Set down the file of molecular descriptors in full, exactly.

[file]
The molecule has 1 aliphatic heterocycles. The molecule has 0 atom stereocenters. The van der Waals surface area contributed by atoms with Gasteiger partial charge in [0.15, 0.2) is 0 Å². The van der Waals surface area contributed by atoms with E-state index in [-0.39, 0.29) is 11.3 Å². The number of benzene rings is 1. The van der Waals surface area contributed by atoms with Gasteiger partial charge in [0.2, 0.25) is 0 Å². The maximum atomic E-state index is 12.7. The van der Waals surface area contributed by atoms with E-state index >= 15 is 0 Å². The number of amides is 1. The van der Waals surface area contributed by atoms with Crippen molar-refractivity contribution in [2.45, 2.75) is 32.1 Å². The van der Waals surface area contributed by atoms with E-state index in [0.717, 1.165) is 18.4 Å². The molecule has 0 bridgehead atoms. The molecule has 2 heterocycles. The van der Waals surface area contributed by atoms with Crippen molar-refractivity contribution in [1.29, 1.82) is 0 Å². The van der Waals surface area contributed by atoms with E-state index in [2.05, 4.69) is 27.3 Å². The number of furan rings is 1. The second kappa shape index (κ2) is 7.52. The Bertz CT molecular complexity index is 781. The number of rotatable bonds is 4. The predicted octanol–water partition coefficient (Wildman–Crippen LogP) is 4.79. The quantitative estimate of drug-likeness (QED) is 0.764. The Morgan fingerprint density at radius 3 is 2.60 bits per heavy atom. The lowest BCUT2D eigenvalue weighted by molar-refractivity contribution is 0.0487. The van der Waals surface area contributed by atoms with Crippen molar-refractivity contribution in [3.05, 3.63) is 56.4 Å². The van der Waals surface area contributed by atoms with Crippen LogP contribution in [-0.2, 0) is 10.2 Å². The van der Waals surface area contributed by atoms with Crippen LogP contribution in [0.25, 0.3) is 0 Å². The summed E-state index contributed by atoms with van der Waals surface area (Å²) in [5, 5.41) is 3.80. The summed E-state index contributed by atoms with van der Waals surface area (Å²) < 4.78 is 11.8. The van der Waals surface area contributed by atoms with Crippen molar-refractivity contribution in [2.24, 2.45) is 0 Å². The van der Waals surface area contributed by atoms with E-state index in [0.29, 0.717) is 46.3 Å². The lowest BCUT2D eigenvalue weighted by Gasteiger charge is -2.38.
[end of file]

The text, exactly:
The molecule has 1 aliphatic heterocycles. The molecule has 0 atom stereocenters. The van der Waals surface area contributed by atoms with Gasteiger partial charge in [0.15, 0.2) is 0 Å². The van der Waals surface area contributed by atoms with E-state index in [-0.39, 0.29) is 11.3 Å². The number of benzene rings is 1. The van der Waals surface area contributed by atoms with Gasteiger partial charge in [0.2, 0.25) is 0 Å². The maximum atomic E-state index is 12.7. The van der Waals surface area contributed by atoms with E-state index >= 15 is 0 Å². The number of amides is 1. The van der Waals surface area contributed by atoms with Crippen molar-refractivity contribution in [2.45, 2.75) is 32.1 Å². The van der Waals surface area contributed by atoms with E-state index in [0.717, 1.165) is 18.4 Å². The molecule has 0 bridgehead atoms. The molecule has 2 heterocycles. The van der Waals surface area contributed by atoms with Crippen molar-refractivity contribution in [1.29, 1.82) is 0 Å². The van der Waals surface area contributed by atoms with E-state index in [2.05, 4.69) is 27.3 Å². The number of furan rings is 1. The second kappa shape index (κ2) is 7.52. The Bertz CT molecular complexity index is 781. The number of rotatable bonds is 4. The predicted octanol–water partition coefficient (Wildman–Crippen LogP) is 4.79. The quantitative estimate of drug-likeness (QED) is 0.764. The Morgan fingerprint density at radius 3 is 2.60 bits per heavy atom. The lowest BCUT2D eigenvalue weighted by molar-refractivity contribution is 0.0487. The van der Waals surface area contributed by atoms with Crippen molar-refractivity contribution in [3.05, 3.63) is 56.4 Å². The van der Waals surface area contributed by atoms with Crippen LogP contribution in [-0.2, 0) is 10.2 Å². The van der Waals surface area contributed by atoms with Crippen LogP contribution in [0.25, 0.3) is 0 Å². The summed E-state index contributed by atoms with van der Waals surface area (Å²) in [5, 5.41) is 3.80. The summed E-state index contributed by atoms with van der Waals surface area (Å²) < 4.78 is 11.8. The van der Waals surface area contributed by atoms with Crippen molar-refractivity contribution in [2.24, 2.45) is 0 Å². The van der Waals surface area contributed by atoms with E-state index in [0.29, 0.717) is 46.3 Å². The lowest BCUT2D eigenvalue weighted by Gasteiger charge is -2.38.